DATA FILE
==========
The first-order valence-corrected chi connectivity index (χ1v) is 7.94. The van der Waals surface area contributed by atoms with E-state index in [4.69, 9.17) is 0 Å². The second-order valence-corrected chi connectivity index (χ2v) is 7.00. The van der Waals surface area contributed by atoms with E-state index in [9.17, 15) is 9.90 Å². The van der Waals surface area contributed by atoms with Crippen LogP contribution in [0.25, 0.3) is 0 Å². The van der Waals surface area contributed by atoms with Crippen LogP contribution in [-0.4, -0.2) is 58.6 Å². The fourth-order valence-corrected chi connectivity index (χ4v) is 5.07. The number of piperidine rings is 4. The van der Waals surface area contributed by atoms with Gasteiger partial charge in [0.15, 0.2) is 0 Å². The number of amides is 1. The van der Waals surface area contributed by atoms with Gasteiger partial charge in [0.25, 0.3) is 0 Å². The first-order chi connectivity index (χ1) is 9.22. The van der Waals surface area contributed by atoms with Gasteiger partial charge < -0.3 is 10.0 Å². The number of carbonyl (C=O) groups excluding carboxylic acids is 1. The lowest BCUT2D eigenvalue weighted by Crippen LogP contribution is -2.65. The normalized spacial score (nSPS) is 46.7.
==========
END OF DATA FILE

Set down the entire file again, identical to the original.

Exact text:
The first-order valence-corrected chi connectivity index (χ1v) is 7.94. The van der Waals surface area contributed by atoms with E-state index in [4.69, 9.17) is 0 Å². The second-order valence-corrected chi connectivity index (χ2v) is 7.00. The van der Waals surface area contributed by atoms with E-state index in [9.17, 15) is 9.90 Å². The van der Waals surface area contributed by atoms with Crippen LogP contribution in [0.25, 0.3) is 0 Å². The van der Waals surface area contributed by atoms with Crippen LogP contribution in [-0.4, -0.2) is 58.6 Å². The fourth-order valence-corrected chi connectivity index (χ4v) is 5.07. The number of piperidine rings is 4. The van der Waals surface area contributed by atoms with Gasteiger partial charge in [0.15, 0.2) is 0 Å². The number of amides is 1. The van der Waals surface area contributed by atoms with Gasteiger partial charge in [0.25, 0.3) is 0 Å². The first-order chi connectivity index (χ1) is 9.22. The van der Waals surface area contributed by atoms with Gasteiger partial charge < -0.3 is 10.0 Å². The number of carbonyl (C=O) groups excluding carboxylic acids is 1. The lowest BCUT2D eigenvalue weighted by Crippen LogP contribution is -2.65. The normalized spacial score (nSPS) is 46.7.